I know there are many people on this group who are knowledgeable about
computers, hence the question.
Got a flyer from Dell Computers a while ago offering what seemed like a good
deal on a new PC. SWMBO decided we needed one.
Four phone calls, two e-mails & several visits to their web site later I
still can't seem to buy it at the price on the flyer.
A quick Google search reveals loads of bad news about their service.
Am I better off leaving them well alone?
have you looked at the LaptopRepairShop by the Tiger Moth / Toys-R-Us ?
They sometimes have interesting deals, and my experiences there have been
AFAIK Dell are OK, as long as you don't want to upgrade the PC much.
Personal experience has been at work, where they must have given a good deal
on large numbers of PC,
and repairing laptops, which are prone to the power socket failing (repair
is resolder socket, cheap but takes time).
We recently bought a few from Misco, cheap and cheerful, but OK since we
didn't need to modify.
CCL Computers, Dabs, Scan, Novatech seem OK generally.
PC World might be worth a look, they sometimes have bargains - but be sure
you know what you are getting.
Have you thought about getting one custom made ? The bare-bone systems are
sometimes worth a look.
(not far away in Walderslade!)
I've bought several Dells in the past, and indeed do recommend them to
others as I think they're good value. Not the best, but I do think you
get a lot for your money. I used to build my own but it's just not
worth it these days (for me at least).
I've found their customer service to be excellent although having said
that I've never had anything go wrong so I probably haven't really
tested this side of things.
They do often operate a potentially complicate discount scheme require
all various codes etc in order to get the system advertised on a flyer
via their website, and indeed they do seem to slip in the paid-for
support as standard so you need to remove that to get the price you
What's the system you were after? Have a look at
- they list all the latest offers generally available (via click-
through links but they're quite open about it).
One thing I would advise is *not* to 'upgrade' the PC as part of the
customisation process, e.g. for additional memory etc. It's far
cheaper to purchase that separately (e.g. from Crucial in this case).
In article ,
"The Medway Handyman" writes:
I know a few people who buy Dells. The buying of the systems
and actually getting what you thought you'd ordered seems to
be the hard part. You have to check the proposed system
configuration very carefully as they seem to like to miss
things off which you were expecting. They can have quite good
offers when they're trying to sell off their older ranges to
make way for new ones.
The post sales support when they go wrong was reported to me
as good. The engineers who turn up don't know much about what
they're doing which means they end up replacing much more of
a broken system than they need to and take longer than they
should, but they did repair in all cases. Don't expect the
data on your hard drive to be saved, but I don't have any
sympathy with anyone who does anyway.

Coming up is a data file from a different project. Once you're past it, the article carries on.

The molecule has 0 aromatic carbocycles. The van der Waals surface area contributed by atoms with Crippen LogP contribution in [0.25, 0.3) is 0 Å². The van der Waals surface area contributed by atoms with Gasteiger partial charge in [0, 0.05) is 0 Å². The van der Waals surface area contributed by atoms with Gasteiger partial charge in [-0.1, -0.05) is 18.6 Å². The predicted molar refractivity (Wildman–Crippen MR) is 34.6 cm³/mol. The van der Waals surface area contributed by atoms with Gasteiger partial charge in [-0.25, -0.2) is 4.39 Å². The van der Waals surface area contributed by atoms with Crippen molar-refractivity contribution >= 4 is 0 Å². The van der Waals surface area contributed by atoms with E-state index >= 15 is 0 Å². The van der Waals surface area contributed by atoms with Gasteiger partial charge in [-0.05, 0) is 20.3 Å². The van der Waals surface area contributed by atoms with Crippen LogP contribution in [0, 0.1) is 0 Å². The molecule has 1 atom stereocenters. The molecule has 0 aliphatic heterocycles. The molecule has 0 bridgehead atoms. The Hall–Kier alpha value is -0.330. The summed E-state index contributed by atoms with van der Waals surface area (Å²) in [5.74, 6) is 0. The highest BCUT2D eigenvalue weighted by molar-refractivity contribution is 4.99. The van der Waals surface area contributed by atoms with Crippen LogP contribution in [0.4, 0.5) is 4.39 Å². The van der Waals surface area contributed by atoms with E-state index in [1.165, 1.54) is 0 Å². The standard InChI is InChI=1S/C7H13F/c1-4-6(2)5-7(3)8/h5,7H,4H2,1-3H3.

I wouldn't personally buy a Dell for a desktop system -- I
prefer an anonymous white box system built with good industry
standard parts. Laptops however have no such concept.
I generally recommend avoiding buying laptops unless you
really need them -- they come at a substantial price premium,
and are much more difficult and expensive to repair and expand,
and tend to have a significantly shorter life.
Desktop machines have typically been OK, IME. Service was OK as well
Laptops I found the build quality not to be great. Paint tends to
wear off easily and laptop soon looks shabby.
If service is important to you, then I think that HP is a better
choice. Build quality of laptops is better than Dell.
In message , The
Medway Handyman writes
Dunno. After a bed experience with Evesham we bought a Dell laptop. It
arrived early, worked out of the box and has given no trouble in 6
months of use.
Don't their flyers have a code which you type in to find the particular
offer? Do you want to buy that particular offer? Why not use their
web-site to choose exactly what you need?
On 4 Jan,
SWMBO and son have both had computers from Dell's website. Son has had
several. They seem pleased with them. The thing is to look at the website to
see what is on offer, rather than from a flyer. The offers seem to vary
daily, so what you see today may not be available tomorrow.
Myself, I build them either from stuff from computer fairs or a local dealer,
or one of the internet suppliers, usually ebuyer or dabs.
from "The Medway Handyman" contains
Not me. I only have half a clue. But I do have a Dell.
I even persuaded my BiL to go for a Dell but I wouldn't give that advice
again. He had to use the telephone service as his old PC froze
attempting to order. Needed a constant argument with a pushy sales droid
to get what I thought he needed and he still ended up with a higher
price than the on-line order I could have got for him.
The on-line ordering system has endless upgrades you can specify but
most default to the basic scheme. However when I placed my order I found
I was (IIRC) £150 higher than expected. I eventually tracked this down
to some expensive training package where the default was to include
rather than exclude which was to say the least deceitful.
No where near as bad as the lying toe rags at the now defunct Tiny or PC
There are plenty worse. I haven't as yet needed to consult their
technical support for myself but I have on BiLs behalf and the first
level support seems to be little more than a robot but the supervisor
eventually spoke to was very good .
There's normally a special code on the flyer you have to use. And you
have to get exactly that spec.
Dell are normally pretty good, we use them for all our desktops at work,
and I'm using a Dell monitor right now.
I've only had one experience of dealing with them, and I won't go back!